Cincinnati, OH: U.S. Department of Health and Human Services, Public Health Service, Centers for Disease Control and Prevention, National Institute for Occupational Safety and Health, HETA 2001-0303-2893, 2002 Oct; :1-36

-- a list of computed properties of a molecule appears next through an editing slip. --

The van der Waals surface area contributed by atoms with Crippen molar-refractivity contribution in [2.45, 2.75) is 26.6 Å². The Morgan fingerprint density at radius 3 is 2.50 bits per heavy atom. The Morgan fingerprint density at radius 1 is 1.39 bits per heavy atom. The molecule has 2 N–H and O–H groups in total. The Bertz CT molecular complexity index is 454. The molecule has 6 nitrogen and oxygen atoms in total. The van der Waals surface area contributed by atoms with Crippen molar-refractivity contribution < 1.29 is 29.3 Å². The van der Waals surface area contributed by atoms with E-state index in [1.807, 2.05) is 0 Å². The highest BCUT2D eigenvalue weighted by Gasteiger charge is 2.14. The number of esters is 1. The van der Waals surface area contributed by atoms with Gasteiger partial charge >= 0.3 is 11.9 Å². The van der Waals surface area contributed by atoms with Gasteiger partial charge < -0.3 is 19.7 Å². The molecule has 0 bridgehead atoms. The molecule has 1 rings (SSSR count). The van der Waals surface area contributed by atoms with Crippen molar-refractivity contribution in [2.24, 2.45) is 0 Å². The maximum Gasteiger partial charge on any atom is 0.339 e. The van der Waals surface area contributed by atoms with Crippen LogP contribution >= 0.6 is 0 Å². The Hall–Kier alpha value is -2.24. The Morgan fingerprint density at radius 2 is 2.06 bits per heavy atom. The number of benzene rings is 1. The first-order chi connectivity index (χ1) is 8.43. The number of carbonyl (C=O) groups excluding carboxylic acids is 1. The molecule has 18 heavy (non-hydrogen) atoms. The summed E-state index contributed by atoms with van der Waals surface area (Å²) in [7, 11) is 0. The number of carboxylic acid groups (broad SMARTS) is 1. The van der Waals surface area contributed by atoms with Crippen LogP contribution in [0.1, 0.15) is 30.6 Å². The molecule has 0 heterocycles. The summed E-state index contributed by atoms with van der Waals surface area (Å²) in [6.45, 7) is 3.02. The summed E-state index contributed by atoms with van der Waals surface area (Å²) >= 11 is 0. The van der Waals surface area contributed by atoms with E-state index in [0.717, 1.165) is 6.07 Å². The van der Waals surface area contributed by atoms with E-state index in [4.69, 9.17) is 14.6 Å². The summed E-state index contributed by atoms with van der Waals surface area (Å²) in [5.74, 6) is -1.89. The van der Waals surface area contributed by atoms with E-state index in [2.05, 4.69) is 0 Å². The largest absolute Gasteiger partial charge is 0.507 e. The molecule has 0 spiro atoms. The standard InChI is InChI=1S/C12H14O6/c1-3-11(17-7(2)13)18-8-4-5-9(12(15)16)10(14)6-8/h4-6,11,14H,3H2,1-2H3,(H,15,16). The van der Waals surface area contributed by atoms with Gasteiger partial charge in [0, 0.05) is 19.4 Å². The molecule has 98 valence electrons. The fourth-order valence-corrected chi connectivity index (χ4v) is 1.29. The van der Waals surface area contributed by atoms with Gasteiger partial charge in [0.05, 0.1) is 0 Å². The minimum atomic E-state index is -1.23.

On May 11, 2001, the National Institute for Occupational Safety and Health (NIOSH) received a request from the United Automobile, Aerospace, and Agricultural Implement Workers of America (UAW) Local 1939 and management at the TRW Automotive plant in Mt. Vernon, Ohio, to conduct a health hazard evaluation (HHE). The request concerned respiratory problems, including hypersensitivity pneumonitis (HP), thought to be associated with occupational exposures to metalworking fluids (MWFs). Prior to receipt of the request, on May 9, 2001, a meeting had been held at NIOSH Hamilton Laboratories in Cincinnati, Ohio, with representatives of NIOSH, TRW, and UAW Local 1939 and UAW Health and Safety. At that meeting, respiratory symptoms and illnesses among workers were discussed. It was reported that symptoms began in approximately October 2000, and that five workers had subsequently been diagnosed by their personal physicians with HP. Subsequent evaluations and actions taken by TRW responses were also discussed. Among the industrial hygiene and medical issues discussed at the meeting, it was noted that atypical mycobacteria (Mycobacterium chelonae) had been cultured from the MWF (along with other bacteria) and that several of the workers first diagnosed with HP had been found to have antibodies to the M. chelonae on precipitin testing. Subsequent to the meeting and the HHE request, multiple site visits were made to the Mt. Vernon plant. Environmental evaluations conducted by NIOSH investigators occurred in June and December 2001. The industrial hygiene evaluations included records reviews, personal breathing zone (PBZ) and area air sampling during usual operations as well as during cleaning operations, and bulk sampling of MWF. Medical evaluation included medical record review, discussions with employees' private physicians, and a questionnaire survey. Initial microbial culture data collected by TRW, and confirmed by subsequent NIOSH sampling, revealed that the central MWF systems were contaminated with up to 10(7) colony forming units per milliliter (CFU/ml) total bacteria and 105 CFU/ml Mycobacterium species. In May 2001, the acid fast bacteria (AFB) pellet stain (used to assess the quantity of dead and living Mycobacteria) revealed 'very high' and 'high' concentrations in two of the four systems. By mid-August, about six weeks after TRW began using a new biocide (para-chloro, meta-cresol [PCMC]), no fungal or bacterial growth was found from process MWF samples. Repeated AFB pellet stains revealed a slow downward trend in the concentration of Mycobacteria levels over the course of the HHE. Air sampling data (a mixture of area and PBZ samples) collected by TRW from June 2001 to February 2002 were reviewed. The mean concentrations of total particulate for these groups of samples by department ranged from 0.14 to 0.68 mg/m3. Sixteen PBZ MWF aerosol samples for thoracic fraction of MWF aerosol taken by NIOSH representatives during normal production on June 29, 2001, ranged from below the limit of detection to 0.37 mg/m3 (mean concentration was 0.23 mg/m3). All samples contained a large percentage of extractable material, indicating that the exposures were primarily MWF aerosol. Aerosol sampling conducted during cleanup operations beginning the night of June 29, 2001, revealed airborne thoracic particulate concentrations inside the containment area ranging from 0.13 mg/m3 to 0.51 mg/m3 (mean: 0.41 mg/m3). Concentrations outside the containment area ranged from 0.03 mg/m3 to 0.2 mg/m3 (mean: 0.1 mg/m3). PBZ sampling for MWF aerosol on December 18, 2001, after air-conditioning had been added to the machining areas, revealed concentrations ranging from 0.14 mg/m3 to 0.69 mg/m3. Five exposures were above the NIOSH REL for thoracic particulate (0.4 mg/m3); all five were from operators who worked on a particular horizontal broach machine as a part of their job rotation. On May 21-22, 2001, a questionnaire was administered to all employees at the plant. Three hundred five (91%) of 335 employees completed the questionnaire, which included questions concerning respiratory and systemic symptoms occurring within the year prior to the survey. All symptoms included in the questionnaire were reported more frequently among those employees exposed to MWF compared to those who were not exposed, with prevalence ratios for symptoms ranging from 1.2 - 2.2. All but one of the 95% confidence intervals (CI) for the prevalence ratios excluded 1, suggesting that these differences were not due to chance. Twenty (77 %) of the 26 persons meeting the case definitions for HP or occupational asthma (OA) in the November 2001 medical record review (see below) participated in the questionnaire survey. Both HP and OA were more common among the exposed group compared to the unexposed group, although the CI for both illnesses included 1. Records reviewed in November 2001 revealed that 107 workers had been placed on work restriction due to respiratory conditions in the previous 11 months. Among these 107, 70 (65%) had returned to work as of November 2001; 37 (35%) of the total 107 remained on medical leave of absence. Medical records were reviewed for 32 (86%) of the 37 workers. Among these 32 workers, 25 (78%) had primary work duties in the machining areas of the plant, although all 32 reported intermittent work duties in the machining side of the plant. Date of onset of symptoms for these workers ranged from October 2000 to April 2001, with the majority of persons reporting onset of respiratory symptoms in December 2000 and January 2001. Among the 32 workers, 14 (44%) met a case definition for OA and 12 (38%) a definition for HP. TRW records from March 2002 revealed that 35 workers were on medical leave of absence; most of these workers had remained on medical leave of absence since November 2001. Continuing review of records and discussions with the primary treating physicians in April 2002 revealed clinical diagnoses of HP and/or OA among 41 workers, with onset of symptoms prior to May 2001. Concerns related to tremor occurring among some workers were raised during the course of the HHE. Review of medical records for seven employees seen by a private neurologist and review of the toxicity of the materials and substances used by these workers did not reveal a neurotoxic agent to which workers may be exposed at TRW. Specifically concerning PCMC (which has not been identified in the medical literature as an agent causing tremor in the workplace), four of the seven workers for whom the date of onset of tremor was reported had onset of tremor prior to the first use of PCMC at TRW. Many TRW Mt. Vernon employees have experienced a spectrum of work-related respiratory illness, with onset of symptoms occurring between the fall of 2000 and April 2001. No employees with onset of respiratory symptoms after that time have been identified. The majority of air samples revealed concentrations of MWF aerosol in the machining areas of the plant to be below the NIOSH REL, but NIOSH air sampling revealed several instances where PBZ exposures exceeded the NIOSH REL during normal operations. Air sampling during cleanup operations indicated exposures to MWF aerosol at concentrations above the NIOSH REL. Although the exact cause of employees' symptoms and illnesses has not been determined, evidence from similar outbreaks of illnesses at other workplaces suggests that contamination of the MWF with Mycobacteria sp. is playing a role. Multiple interventions were put in place over time at TRW and we are not able to identify one specific control measure which has been primarily effective in eliminating the source of the illnesses. Recommendations are provided in this report to assist TRW, the union, and workers at TRW in addressing occupational exposures in the machining areas and work-related illnesses and symptoms.